Scattered from the high plains of far western Kansas to the Ozark-like woodlands tight to the Missouri border, these lakes created by men battling their way through the Great Depression have benefited many.
Mostly with shovels and mules, the men created lakes in the bottom of deep, peaceful valleys. They became places where people could catch bass and crappie from the water while camping or picnicking on the shore. They’re some of Kansas’ most beautiful waters, with 80 years worth of trees growing along the shorelines. They’re places where millions of memories have been made.
For the thousands of men who built the lakes, as well as other Kansas projects for the Civilian Conservation Corps, it gave them jobs when almost none could be had, as well as food and a place to sleep, said Tod Bevitt, an archeologist/historian from the town of Overbrook.
Here are five of their works that live on as some of the prettiest lakes in Kansas.
155 miles east of Wichita, on Highway 7
This 150-acre lake about 12 miles north of Pittsburg, and its surrounding 630-acre state park, has as much of an Ozark look and feel as about any place in Missouri.
It’s a camper’s dream, offering everything from full-service cabins to primitive sites. All are shrouded in shade with a nice view of the lake.
It has more than seven miles of hiking/biking trails and about two miles of hardened surface trails.
Crawford honors the Conservation Corps workers who created it in several ways. There’s a statue at the park’s entrance and a quarter-mile interpretive trail that’s accessible to those with disabilities as it goes through the original camp for conservation workers. There’s also a museum.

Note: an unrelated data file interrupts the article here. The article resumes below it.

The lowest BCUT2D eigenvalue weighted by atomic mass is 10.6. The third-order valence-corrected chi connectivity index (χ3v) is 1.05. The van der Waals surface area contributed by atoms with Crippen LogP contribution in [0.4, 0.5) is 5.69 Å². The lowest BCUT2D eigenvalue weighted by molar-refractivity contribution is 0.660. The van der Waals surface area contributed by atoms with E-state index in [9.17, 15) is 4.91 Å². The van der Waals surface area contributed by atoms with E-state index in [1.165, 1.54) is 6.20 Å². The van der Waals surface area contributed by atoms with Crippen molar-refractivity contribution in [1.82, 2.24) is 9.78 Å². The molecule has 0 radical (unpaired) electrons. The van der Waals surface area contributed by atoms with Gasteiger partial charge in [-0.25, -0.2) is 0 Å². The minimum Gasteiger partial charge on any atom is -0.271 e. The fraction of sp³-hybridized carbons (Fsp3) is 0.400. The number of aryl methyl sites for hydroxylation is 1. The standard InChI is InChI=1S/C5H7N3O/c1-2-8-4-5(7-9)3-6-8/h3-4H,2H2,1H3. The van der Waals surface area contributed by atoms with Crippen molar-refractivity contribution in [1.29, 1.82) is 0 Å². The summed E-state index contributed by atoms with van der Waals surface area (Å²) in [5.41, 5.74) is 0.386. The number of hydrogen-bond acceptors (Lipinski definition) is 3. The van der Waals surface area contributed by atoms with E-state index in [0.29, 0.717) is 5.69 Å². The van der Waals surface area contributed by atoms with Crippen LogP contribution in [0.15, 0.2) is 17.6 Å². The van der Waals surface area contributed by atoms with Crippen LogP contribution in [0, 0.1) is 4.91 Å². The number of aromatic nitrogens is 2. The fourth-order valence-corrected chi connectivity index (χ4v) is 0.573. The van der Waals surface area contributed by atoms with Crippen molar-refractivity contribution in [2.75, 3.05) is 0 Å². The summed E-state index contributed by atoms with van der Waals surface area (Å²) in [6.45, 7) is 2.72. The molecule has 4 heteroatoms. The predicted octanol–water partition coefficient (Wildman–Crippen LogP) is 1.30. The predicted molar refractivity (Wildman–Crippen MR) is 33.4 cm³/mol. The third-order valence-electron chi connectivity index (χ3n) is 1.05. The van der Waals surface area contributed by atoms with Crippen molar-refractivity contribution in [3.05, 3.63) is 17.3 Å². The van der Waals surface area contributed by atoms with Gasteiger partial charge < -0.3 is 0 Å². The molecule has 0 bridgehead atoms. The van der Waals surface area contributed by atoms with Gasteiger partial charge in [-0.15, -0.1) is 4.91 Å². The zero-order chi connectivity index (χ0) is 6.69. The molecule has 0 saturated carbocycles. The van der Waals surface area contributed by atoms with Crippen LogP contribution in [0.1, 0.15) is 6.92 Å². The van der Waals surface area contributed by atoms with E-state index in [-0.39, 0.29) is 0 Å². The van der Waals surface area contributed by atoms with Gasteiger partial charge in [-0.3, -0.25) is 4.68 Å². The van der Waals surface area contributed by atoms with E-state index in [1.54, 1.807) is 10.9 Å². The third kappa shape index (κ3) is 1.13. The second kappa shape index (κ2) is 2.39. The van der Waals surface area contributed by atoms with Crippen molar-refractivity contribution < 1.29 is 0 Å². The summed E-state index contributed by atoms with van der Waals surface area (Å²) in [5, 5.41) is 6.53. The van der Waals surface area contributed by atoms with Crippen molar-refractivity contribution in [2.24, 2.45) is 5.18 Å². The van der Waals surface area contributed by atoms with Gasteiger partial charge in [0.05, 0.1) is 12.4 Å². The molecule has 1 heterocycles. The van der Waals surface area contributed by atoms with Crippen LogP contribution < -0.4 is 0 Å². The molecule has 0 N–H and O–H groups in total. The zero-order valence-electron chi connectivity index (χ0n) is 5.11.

The lake has good fishing, especially for channel catfish, panfish and wipers.
Scott State Fishing Lake and State Park
255 miles from Wichita, west of Highway 83
Some of the Conservation Corps workers must have thought they were coming to a desert when they first arrived, with flat, dry prairie for as far as their eyes could see.
They surely changed their minds when they ended up working within the spring-fed valley about 10 miles north of Scott City.
The 100 acre, spring-fed lake they helped create is surrounded by what’s truly a legendary state park.
National Geographic once rated Lake Scott State Park as one of the 50 best state parks in the nation. Active Times online magazine ranked it 23rd, of the more than 7,500 state parks in the nation, for scenic beauty.
The park offers a variety of camping options, including cabins that require reservations far in advance.
Several miles of hiking trails go from near the lake’s shore across cactus, sagebrush flats and up steep, rocky bluffs.
There is a swimming area and good fishing for largemouth bass, panfish, channel catfish and walleye.
Clark State Fishing Lake
165 miles west of Wichita, South of Highway 54
Conservation Corps workers found themselves at the edge of the Dust Bowl region torched terribly by years of drought. There was surely blowing dirt, baking summer heat and bone-chilling cold.